Outcome will have serious consequences for Coalition


THE REFERENDUM has become an increasingly important feature of Irish political life and that trend is likely to continue for the next few years, with planned constitutional changes queuing up for decision.

After Éamon de Valera’s Constitution was ratified by the people in 1937 there was no referendum for the following 22 years, although it was amended twice by the Oireachtas during the first four years of its operation as provided for under its terms.

In the 55-year period from the enactment of the Constitution up to 1992, just 12 referendums were held.

In the 20 years since 1992 there have been a further 20 referendums, and the pace at which the people are being asked to vote has been accelerating. A further three referendums are planned for this year alone. On May 31st people will be asked to vote on the fiscal treaty and in the autumn referendums are planned on a children’s rights amendment and the abolition of the Seanad.

The Government’s planned constitutional convention is almost certain to result in more proposed changes that will have to be put to the people.

The increasing number of referendums is due to two factors. One is the necessity for referendums on a succession of treaties at European level.

The other is the increasing demand for amendments to our ageing Constitution. Out of the 33 referendums held over the 75-year period, including the initial one to ratify the Constitution, nine have gone down to defeat.

That more than a quarter of all referendums have been defeated is remarkable given all were proposed by the government of the day and in many cases had the support of all the major parties in the Dáil.

Two attempts to abolish proportional representation, involving one question to the people in 1959 and two in 1968, were defeated by significant margins.

These were the only referendums that involved a straight fight between the government of the day and the main opposition parties.

An attempt to remove the constitutional prohibition on divorce was defeated in 1986, although it was carried by the narrowest of margins nine years later. Two attempts to deal with the abortion issue, in 1992 and 2001, resulted in a No vote and so did the attempt to give extra powers to Oireachtas committees last year.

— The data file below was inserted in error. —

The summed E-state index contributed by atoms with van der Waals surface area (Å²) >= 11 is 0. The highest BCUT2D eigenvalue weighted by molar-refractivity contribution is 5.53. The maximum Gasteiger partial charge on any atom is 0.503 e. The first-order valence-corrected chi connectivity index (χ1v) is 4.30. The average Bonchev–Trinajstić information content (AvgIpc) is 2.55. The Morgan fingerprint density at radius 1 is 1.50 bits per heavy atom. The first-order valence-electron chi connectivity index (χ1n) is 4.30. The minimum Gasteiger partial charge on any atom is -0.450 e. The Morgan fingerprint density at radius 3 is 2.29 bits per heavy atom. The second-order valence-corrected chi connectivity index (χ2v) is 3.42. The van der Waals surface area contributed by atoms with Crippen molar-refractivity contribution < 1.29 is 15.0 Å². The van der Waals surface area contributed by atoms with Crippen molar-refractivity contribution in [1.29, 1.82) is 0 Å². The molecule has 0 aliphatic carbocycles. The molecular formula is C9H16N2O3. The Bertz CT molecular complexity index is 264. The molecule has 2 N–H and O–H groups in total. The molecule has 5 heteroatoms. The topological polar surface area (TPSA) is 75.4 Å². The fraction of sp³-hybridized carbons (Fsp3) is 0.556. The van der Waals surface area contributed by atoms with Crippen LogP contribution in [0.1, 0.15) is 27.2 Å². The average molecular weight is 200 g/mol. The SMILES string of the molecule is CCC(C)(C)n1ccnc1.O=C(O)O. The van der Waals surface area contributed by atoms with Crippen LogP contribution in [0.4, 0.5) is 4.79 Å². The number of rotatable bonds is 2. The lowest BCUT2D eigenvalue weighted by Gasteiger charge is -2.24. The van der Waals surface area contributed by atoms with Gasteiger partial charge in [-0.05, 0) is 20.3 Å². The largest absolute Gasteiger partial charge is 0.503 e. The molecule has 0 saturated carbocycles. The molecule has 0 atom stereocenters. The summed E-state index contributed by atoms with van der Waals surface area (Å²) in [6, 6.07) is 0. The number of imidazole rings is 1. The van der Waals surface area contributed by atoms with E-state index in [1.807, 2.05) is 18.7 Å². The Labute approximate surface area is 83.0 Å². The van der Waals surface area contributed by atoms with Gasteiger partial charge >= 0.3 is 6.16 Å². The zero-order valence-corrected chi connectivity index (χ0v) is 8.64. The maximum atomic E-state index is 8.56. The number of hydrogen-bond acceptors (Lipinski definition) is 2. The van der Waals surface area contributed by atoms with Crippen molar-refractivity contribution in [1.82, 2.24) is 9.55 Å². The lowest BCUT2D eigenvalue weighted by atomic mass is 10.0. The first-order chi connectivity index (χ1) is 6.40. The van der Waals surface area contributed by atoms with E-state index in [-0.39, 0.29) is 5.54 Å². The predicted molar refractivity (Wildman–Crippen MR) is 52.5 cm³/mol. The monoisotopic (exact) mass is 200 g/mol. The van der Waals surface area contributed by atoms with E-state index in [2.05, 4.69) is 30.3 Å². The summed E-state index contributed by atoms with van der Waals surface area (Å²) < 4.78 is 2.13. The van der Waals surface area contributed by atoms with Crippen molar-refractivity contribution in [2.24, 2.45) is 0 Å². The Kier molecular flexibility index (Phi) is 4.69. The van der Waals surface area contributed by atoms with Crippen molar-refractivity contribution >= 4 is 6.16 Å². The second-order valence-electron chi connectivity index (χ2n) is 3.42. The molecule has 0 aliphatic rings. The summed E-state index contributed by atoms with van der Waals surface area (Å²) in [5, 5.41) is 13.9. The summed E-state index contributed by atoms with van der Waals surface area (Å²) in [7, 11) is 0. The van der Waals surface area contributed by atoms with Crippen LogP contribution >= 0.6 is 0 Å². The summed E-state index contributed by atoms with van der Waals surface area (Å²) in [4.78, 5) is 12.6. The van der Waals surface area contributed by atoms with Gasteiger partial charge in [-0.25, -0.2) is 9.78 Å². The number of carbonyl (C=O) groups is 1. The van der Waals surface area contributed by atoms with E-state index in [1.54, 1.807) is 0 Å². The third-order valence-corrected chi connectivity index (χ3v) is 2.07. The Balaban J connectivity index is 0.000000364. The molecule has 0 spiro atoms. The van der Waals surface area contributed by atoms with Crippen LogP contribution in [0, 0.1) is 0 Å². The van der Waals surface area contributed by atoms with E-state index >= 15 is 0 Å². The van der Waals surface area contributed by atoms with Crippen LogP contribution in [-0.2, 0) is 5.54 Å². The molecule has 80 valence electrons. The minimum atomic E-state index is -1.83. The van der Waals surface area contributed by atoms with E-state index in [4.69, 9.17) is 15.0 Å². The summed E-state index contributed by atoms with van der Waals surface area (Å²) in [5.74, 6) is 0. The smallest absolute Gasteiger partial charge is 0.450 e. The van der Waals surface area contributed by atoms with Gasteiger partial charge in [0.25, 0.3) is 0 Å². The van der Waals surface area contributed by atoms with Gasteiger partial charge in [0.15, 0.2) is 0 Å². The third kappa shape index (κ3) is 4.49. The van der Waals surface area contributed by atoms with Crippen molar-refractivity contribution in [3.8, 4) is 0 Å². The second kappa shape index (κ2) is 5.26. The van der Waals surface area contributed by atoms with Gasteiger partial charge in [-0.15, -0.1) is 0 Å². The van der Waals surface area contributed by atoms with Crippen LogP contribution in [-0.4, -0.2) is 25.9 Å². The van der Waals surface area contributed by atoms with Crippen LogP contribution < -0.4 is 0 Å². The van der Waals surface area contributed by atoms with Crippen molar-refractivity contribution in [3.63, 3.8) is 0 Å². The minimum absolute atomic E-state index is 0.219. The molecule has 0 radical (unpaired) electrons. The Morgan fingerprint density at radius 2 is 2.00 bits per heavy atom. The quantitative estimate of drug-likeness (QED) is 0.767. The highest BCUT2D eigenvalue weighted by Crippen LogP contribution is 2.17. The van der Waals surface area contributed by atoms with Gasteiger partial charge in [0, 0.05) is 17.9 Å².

On the European issue, the initial referendum on joining in 1972 was carried by a massive majority but, after decreasing majorities in subsequent referendums, the Nice treaty was defeated first time around in 2001 and the same happened with the Lisbon treaty in 2008.

Both the Nice and the Lisbon treaties were carried at the second attempt, following the addition of protocols or declarations designed to allay the concerns that contributed to the initial defeats.

The referendum on May 31st will be the ninth held on the issue of Ireland’s relationship with Europe.

Ironically one of the reasons we have had so many referendums since we initially voted to join the European Economic Community, as the EU then was, is due to an amendment to the 1972 referendum bill proposed by Garret FitzGerald, one of the most enthusiastically pro-European politicians in the history of the State.

During the debate on the referendum bill Dr FitzGerald, who was then in opposition, argued that the initial terminology would entail the Irish State being committed to future developments not envisaged in the original European treaties.

He proposed that the phrase “consequent on membership” should be deleted from the legislation and replaced with “necessitated by membership”.

The amendment was accepted by the Fianna Fáil government and Dr FitzGerald told the Dáil: “We have ensured that nothing . . . can be done that has any constitutional implications unless the matter is once again brought to the Irish people to decide.”

When it came to the 1986 Single European Act, the first major European treaty agreed after Ireland’s entry, Dr FitzGerald was in government as taoiseach and he argued that there were no constitutional implications and a referendum was not required. However, Charles Haughey, the then leader of the opposition, maintained that it should be put to the people. Because the political temperature was so high, the passage of the Bill through the Oireachtas was delayed and it was passed just before the FitzGerald government lost office. The legislation was challenged in the courts by Raymond Crotty, and the Supreme Court found that a referendum was required.

By that stage Haughey had replaced FitzGerald in power and he was furious at having to put the issue to a referendum.

Since then governments have not risked trying to implement major EU treaties by way of legislation, and referendums have taken place at regular intervals, although some lawyers have argued that not all of them were strictly necessary.

Referendum defeats have had different political implications. The defeat of the proposal to end PR did not harm Fianna Fáil in 1959 or 1961. Neither did the loss of the two European referendums and one abortion referendum have any party political consequences for Bertie Ahern.

However, the loss of the 1986 divorce referendum was a fatal blow for the FitzGerald coalition, while the loss of the first Lisbon treaty referendum marked the beginning of the end for Brian Cowen’s government.

The outcome of the fiscal treaty referendum is likely to have serious consequences for the Government if the measure is defeated.